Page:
Phones

Question

ENC file extension in WM6 - how to open on PC?

by Woodgnome60 / April 12, 2012 6:32 PM PDT

I used to encode files on my WM6.x device. A word document i.e. fred.doc would be renamed as fred.doc.enc and could be decrypted with a password. This is deifferent from the auto encryption which were hash tagged to the device i.e. fred.doc.ef1212fh12.enc.

Is there a program on the PC that, with the valid password of course, I can decrypt my own data - or has Microsoft once more left me in the lurch?

Any answer would be greatfully recieved before I retire my WM6.x device and move into the Android world.

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All Answers

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Answer
Re: encryption
by Kees_B Forum moderator / April 12, 2012 6:44 PM PDT

I doubt if there's a program to unencrypt a Windows Mobile encrypted file on a PC.

In that case, the solution would be to open the file on your phone (which still can) and save it as an unencrypted doc. Then move that to where-ever you want. It's some work, if it are a lot of files, but if the content is important enought it might be worth the trouble.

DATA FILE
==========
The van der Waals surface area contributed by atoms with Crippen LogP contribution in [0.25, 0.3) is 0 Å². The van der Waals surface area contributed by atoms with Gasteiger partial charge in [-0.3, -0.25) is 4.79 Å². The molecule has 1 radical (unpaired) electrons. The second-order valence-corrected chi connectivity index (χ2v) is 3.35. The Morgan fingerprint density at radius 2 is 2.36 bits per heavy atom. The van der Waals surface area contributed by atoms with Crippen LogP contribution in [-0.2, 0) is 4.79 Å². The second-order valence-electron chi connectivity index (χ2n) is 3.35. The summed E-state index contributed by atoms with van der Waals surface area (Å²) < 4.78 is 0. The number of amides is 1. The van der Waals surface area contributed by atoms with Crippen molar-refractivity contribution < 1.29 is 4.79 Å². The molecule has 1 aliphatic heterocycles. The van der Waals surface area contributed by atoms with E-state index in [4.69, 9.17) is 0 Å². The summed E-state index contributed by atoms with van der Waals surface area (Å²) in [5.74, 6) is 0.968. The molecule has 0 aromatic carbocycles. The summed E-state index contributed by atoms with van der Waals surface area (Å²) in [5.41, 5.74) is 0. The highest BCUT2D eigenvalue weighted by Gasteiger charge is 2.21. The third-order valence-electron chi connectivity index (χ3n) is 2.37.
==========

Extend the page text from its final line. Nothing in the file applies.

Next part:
Our general recommendation is to have an unencrypted backup copy of encrypted files stored in a safe place, just to cover circumstances like this.

Kees

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Answer
Always ask these folk.
by R. Proffitt Forum moderator / April 13, 2012 3:31 AM PDT
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But why would you not save an unencrypted copy for the day y
by Woodgnome60 / April 16, 2012 8:24 PM PDT
In reply to: Always ask these folk.

Bob,

the encrypted document contained sensitive information that was updated daily. If I took an unencrypted copy every day and put it somewhere else it ditracts from having an encrypte version. Like having a safe with a treasure map inside it - but keeping a copy of the map the floorboards at the same time incase you lost the combination!

Paul

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Re: encrypted
by Kees_B Forum moderator / April 16, 2012 8:31 PM PDT

Makes sense for sensitive information that's updated daily, especially on a phone.

But it's kind of a big risk if you lose the phone, it's stolen or breaks down. I wouldn't use a machine-specific encryption for that. I would use a machine-independent encryption (that works elsewhere also, for example in Linux or Windows 7) and backup that encrypted file to a web-based storage (like gmail or dropbox).

Seems you have to do some research to get a solution that meets your needs.

Kees

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